Background: Fungi are key organisms in the biotechnological production of a plethora of products relevant
for mankind. Recently several new products from fungi have entered the markets, including biosurfactants.
Biosurfactants are microbial produced surface active compounds with emulsifying properties
which proved to be an interesting alternative to petrochemically or palm oil derived surfactants.
Methods: We have performed a review of the current literature on fungal surfactants and their application,
focusing on MEL and CL variants and the microbial strains producing them. We have also included
unpublished own findings to further add the newest perspectives for potential application of these biosurfactants.
Results: The main fungal biosurfactants currently are generated by species from the order Saccharomycetales
and Ustilaginales. These species produce a variety of glycolipids, including sophorolipids, mannosylerythritol
lipids and cellobiose lipids. They have been described as promising microbial biosurfactants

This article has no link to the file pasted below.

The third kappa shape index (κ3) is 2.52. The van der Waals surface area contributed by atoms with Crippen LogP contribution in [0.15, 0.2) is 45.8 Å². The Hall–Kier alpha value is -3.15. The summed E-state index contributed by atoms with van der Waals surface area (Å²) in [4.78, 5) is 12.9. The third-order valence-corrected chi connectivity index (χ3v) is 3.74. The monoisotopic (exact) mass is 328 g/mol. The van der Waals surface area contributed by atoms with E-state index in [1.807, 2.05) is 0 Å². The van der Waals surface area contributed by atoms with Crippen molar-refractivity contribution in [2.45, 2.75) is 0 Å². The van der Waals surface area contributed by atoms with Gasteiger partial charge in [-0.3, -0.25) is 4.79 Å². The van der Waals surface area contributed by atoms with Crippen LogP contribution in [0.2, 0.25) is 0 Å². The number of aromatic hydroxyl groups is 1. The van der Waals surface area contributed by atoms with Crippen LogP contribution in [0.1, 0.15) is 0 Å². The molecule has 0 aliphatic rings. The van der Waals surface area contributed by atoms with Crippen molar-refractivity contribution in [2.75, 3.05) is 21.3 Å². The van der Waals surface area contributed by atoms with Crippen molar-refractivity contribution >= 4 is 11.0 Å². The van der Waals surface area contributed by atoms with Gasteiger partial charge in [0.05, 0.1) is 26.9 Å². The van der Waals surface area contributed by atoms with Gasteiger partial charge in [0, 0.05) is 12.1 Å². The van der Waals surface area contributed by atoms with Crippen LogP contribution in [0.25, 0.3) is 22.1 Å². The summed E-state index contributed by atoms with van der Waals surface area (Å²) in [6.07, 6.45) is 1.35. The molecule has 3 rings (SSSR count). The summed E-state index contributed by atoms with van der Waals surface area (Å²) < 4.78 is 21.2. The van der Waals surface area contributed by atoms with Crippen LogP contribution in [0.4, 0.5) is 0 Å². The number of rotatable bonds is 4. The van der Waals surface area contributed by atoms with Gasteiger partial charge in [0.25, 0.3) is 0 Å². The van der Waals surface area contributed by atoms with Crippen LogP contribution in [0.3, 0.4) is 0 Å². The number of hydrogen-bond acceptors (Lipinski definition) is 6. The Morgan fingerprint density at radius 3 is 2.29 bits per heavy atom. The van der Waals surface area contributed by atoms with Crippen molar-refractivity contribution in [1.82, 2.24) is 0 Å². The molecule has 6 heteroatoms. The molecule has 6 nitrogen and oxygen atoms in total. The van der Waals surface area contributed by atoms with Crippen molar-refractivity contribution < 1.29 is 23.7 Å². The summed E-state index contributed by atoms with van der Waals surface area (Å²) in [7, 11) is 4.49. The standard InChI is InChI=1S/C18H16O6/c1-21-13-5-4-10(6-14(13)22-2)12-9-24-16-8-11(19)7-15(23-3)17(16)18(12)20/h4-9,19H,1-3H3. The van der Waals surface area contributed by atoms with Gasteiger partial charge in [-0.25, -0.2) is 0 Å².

suitable for personal care, cosmetic, pharmaceutical or biomedical applications as well as in bioremediation
technologies like solubilisation and removal of oil from contaminated soil, or in oil recovery.
Some of these fungal biosurfactants are already included in cleaning agents and cosmetic products
available commercially. The properties of surfactants can be modified by fermentation and feeding
strategies as well as by selection of different strains or their genetic modification. By that tailor made
surfactants for various applications can be designed.
Conclusions: Although fungal surfactants provide a large portfolio of compounds with a performance
equal or better than petrochemical derived surfactants and have shown their environmental advantages,
commercialization of these molecules remains a challenge due to a higher price at the currently low
production volume. More efficient production processes would support further introduction of these
compounds into the market. In this review we have given a brief overview and positive resume of the
currently available fungal surfactants focusing on MEL and CL, their derivatives and the biotechnological
opportunities for their further commercialization.